top of page
  • Stephanie Fung

An #importedAsians POV: Kate Powers

The Universal Asian had a chance to learn a bit more about Kate Powers and what drives her to work as a life coach and a mindset coach.

Tell us about your background.

I was born in South Korea and raised in the USA since I was an infant. I grew up in St. Louis, MO and after college I was excited to experience life in other cities and moved to Washington, DC. It was a great and fascinating change of scenery from my small midwestern town. I experienced culture shock at first but ultimately enjoyed a few wonderful years in DC. I then wanted to experience living in another big city so I moved to Chicago, IL. After these two amazing cities in the U.S., I figured, “Well, why limit myself when the world is so big and grand?" I moved abroad to Seoul, South Korea, eager to explore Asia and this part of the Earth. I was open and ready to take on whatever life threw my way…even a global pandemic! I’ve been fortunate to have a variety of experiences in life, personally and in my work and leisure. I’ve had many interesting experiences, jobs and robust experiences living in different cities. My life feels alive, rich and unique. And a bit wild!

How did you get into coaching and specifically life and mindset coaching?

It has always seemed to follow me. It really feels like it got into me versus me getting into it! I have been drawn to encouraging others since I was very young. As a teen, I was a dance teacher encouraging young kids to express themselves creatively. I worked in mental health, counseling and psychiatry both in college and after, and that all naturally led me to the world of healing arts. All my work focused on uplifting others and helping people use their potential. Even when I tried to ignore this calling and do other work, it still followed me wherever I went and no matter what I did.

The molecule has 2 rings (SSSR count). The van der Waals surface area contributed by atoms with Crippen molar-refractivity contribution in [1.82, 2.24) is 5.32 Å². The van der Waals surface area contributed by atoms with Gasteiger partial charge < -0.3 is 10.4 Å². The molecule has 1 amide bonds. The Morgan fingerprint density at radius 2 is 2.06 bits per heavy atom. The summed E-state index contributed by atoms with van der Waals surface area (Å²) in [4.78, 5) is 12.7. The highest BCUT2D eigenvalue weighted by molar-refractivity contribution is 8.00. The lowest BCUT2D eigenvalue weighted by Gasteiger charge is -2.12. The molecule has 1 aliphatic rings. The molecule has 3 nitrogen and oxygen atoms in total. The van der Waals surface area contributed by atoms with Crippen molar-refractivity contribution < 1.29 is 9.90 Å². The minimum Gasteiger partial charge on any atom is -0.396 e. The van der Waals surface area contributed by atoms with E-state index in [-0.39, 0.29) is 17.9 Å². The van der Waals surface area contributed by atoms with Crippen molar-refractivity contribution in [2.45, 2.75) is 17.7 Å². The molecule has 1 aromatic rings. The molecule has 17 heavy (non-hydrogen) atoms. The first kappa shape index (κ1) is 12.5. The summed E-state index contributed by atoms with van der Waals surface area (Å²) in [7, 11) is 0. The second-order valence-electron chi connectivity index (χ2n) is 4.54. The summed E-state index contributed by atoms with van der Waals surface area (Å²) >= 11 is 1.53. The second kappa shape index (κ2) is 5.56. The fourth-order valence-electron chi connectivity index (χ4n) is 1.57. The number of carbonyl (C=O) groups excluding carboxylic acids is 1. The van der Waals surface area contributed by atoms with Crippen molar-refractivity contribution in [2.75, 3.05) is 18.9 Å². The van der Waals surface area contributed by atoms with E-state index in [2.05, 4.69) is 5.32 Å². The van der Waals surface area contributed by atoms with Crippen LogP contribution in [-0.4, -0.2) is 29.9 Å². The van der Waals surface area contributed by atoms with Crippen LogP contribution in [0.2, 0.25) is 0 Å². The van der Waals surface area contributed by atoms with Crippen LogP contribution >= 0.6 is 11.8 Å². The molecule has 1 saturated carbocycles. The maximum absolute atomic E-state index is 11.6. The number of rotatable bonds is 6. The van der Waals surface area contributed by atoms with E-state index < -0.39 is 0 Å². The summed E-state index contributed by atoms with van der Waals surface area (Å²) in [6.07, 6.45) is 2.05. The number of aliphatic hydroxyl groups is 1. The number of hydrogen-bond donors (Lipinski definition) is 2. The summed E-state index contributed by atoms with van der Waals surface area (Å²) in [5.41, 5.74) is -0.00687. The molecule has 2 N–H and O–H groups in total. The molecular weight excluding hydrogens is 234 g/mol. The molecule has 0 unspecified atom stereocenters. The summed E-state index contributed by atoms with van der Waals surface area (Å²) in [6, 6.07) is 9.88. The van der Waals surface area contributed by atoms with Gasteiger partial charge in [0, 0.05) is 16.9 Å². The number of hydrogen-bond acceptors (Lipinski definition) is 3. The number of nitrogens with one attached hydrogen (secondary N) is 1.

The terms “life coach” and “mindset coach” can be confusing and obscure, but it also can be helpful to call my work “something” with a title but overall, ultimately, what I really do is help guide people to change their thoughts and awareness. Some call it coaching, some call it guidance, some call it counseling, some call it therapy, some call it healing. It is essentially all of these. And all of these have been central in my life both personally as a recipient of these modalities and as a practitioner studying these same modalities. I don’t get hung up on the titles though even if others do. I focus more on results I have witnessed in others (and in myself). I help people discover, remember, and reveal their own confidence and live from that place versus living from fear and doubt. We all have potential and I help people stop doubting themselves so they can acknowledge and utilize this potential. We have all had moments of doubt and pain that impacts us both in ways we know and do not know. With awareness and effort, we can live from our place within us that is empowered and strong versus the place within us that has been hurt. Life is so much of how we respond and react to it.

Why did you want to be a life and mindset coach?

It really feels that it is my true calling in life and one I could not escape regardless of how hard I tried, and I certainly did try. But most profoundly, I have experienced my own enormous changes through the power of a changed mindset and healing arts modalities. I used to have a different mindset than I have today and my outlook was much more fearful and closed. I used to look at life very differently and my life echoed that back to me.

The healing arts world turned on all the lights for me, instantly. Very simple but profound tools such as meditation changed my life for the better. I felt a deep reaction in my gut and heart that I was meant to share this with the world. It has been the most valuable and positive change in my life. It feels like a true honor to give this to others after seeing what difference it has made in my life.

Who inspires you the most?